Making the grade for financial literacy

Activities for different ages help teach responsibility with money

Learning about money at an early age sets children on a path for future financial wellness. A 2018 study by the Financial Industry Regulatory Authority (FINRA) found that financial literacy in America is declining. Financial Literacy Month in April is a great opportunity to help your family increase their fiscal knowledge. Here are a few ideas based on what grade your child is in to help you explore important concepts like saving, creating a budget, and paying off debt as a family.

Preschool. Count everything. Make counting a game. Help your child begin to grow an awareness of adding and subtracting items by counting various objects around the house like toys, foods, or other everyday items in their world.

You can even play games that include money like “grocery store.” To do this, gather simple items from around your home that your child is familiar with and practice assigning a cost. This playtime can be an easy lesson about the cost of familiar objects and the importance of not being wasteful.

K-2. Practice addition and subtraction in everyday life. At meal times, include your child in preparation by having them count out food items like grapes or crackers. You can have them practice adding items to the plate, and then subtracting them as they eat.

This is also a great time to have an informal conversation about what various family members do for a living. This conversation can be very simple, but it will have an impact on the way your child perceives those jobs in the future.

3-5. Practice saving with money that your child earns or receives as a gift (tooth fairy, birthday, holiday gifts) for both short-term and long-term goals. Discuss how little amounts add up over time when you are saving for something specific.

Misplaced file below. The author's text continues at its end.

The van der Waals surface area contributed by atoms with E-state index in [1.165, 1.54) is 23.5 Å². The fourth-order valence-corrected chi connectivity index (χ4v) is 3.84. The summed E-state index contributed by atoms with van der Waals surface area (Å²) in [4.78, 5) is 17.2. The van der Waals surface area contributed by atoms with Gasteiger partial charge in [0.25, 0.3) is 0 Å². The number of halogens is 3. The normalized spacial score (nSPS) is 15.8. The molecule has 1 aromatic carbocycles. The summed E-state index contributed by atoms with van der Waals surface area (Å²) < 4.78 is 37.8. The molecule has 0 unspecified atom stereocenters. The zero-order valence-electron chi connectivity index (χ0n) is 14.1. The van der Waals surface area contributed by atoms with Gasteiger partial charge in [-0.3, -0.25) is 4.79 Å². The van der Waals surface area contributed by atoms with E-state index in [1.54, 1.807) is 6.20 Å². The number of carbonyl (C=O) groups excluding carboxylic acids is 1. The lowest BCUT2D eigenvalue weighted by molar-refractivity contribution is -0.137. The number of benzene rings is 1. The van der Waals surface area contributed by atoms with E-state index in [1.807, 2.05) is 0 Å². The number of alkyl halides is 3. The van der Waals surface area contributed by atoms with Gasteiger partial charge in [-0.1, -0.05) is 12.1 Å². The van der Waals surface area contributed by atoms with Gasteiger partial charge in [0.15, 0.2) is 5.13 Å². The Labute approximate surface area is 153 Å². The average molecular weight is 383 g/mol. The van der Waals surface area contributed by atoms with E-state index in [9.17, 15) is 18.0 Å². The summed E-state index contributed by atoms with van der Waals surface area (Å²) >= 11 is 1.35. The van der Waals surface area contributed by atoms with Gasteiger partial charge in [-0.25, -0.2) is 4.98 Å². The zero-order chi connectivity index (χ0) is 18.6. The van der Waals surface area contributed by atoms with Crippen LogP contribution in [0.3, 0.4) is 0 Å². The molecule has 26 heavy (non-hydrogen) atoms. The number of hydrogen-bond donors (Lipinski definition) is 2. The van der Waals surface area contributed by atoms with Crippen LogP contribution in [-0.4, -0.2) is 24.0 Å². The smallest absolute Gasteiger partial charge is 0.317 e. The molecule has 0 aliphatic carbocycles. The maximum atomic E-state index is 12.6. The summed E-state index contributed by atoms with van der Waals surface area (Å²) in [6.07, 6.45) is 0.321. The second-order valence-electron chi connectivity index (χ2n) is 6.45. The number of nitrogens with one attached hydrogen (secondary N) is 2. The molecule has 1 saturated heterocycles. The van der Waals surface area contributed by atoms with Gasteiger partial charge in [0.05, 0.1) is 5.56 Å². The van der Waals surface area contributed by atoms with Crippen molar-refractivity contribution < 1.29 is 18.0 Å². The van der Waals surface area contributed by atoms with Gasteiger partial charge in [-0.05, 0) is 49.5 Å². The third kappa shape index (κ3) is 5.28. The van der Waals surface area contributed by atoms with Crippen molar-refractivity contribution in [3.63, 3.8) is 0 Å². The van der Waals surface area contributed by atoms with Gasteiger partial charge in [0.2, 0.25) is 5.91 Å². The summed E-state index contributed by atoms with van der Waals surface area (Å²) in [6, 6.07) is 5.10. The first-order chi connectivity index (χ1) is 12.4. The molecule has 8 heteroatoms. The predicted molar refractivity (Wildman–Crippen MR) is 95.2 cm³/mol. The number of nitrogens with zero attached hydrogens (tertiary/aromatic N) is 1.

Teach them how savings and spending accounts work and explain how a 529 account works for their future educational goals. Set up a basic savings account and have them begin saving a portion of their allowance.

Kid playing game with parent.

6-8. Teach your child how to budget. Have them help you manage a small part of the household budget – like the snack budget. Give them a set amount of money, and then let them choose which items you will purchase. Challenge them to make the money last all month.

Play board games like Monopoly, Life, Cover Your Assets, and others as a family to allow them to practice buying and selling with pretend money.

Babysitting jobs or mowing the neighbor’s lawn can be great first jobs that will teach your child responsibility and basic financial management as they begin earning their own money.


9-12. Begin researching higher education options together. Get them excited about college by visiting college campuses when you are in the area.

Research college costs. Visit the College Savings Estimator on the my529 website. Have a conversation about how much the family will be able to contribute toward college costs and align target schools within those amounts.

If your child is working part-time, advise them to begin saving a portion of their paychecks. Encourage them to contribute their own money toward their 529 account and help them track their investment in that account.

Driving can be a big-budget item that comes with significant costs. Help them practice their understanding of budgeting by discussing the cost of the car, the insurance, the gas, or any other necessary expenses. If you are making payments on their car, this is a great time to talk about debt and how to pay it off. Take this opportunity to explain interest rates, loans and credit scores and the importance of paying your bills on time.

An interest-ing lesson

Teach your child a quick lesson using compound interest. Have them put 10 pennies in a “savings jar” and tell them that they will earn 10% interest on what is in the jar every day.

Each day, count the pennies. On the first day, there will be 10 pennies, so you will add one penny. On the second day, there will be 11 pennies, so add another penny.

On day 11, you should have 20 pennies. At this point, add two pennies to the savings jar. On day 12, 13, 14, 15, add two pennies each day. By day 16, you will have 30 pennies, so begin adding three pennies each day. On day 20, you will put in four pennies.

Babysitting jobs or mowing the neighbor’s lawn can be great first jobs that will teach your child responsibility and basic financial management as they begin earning their own money.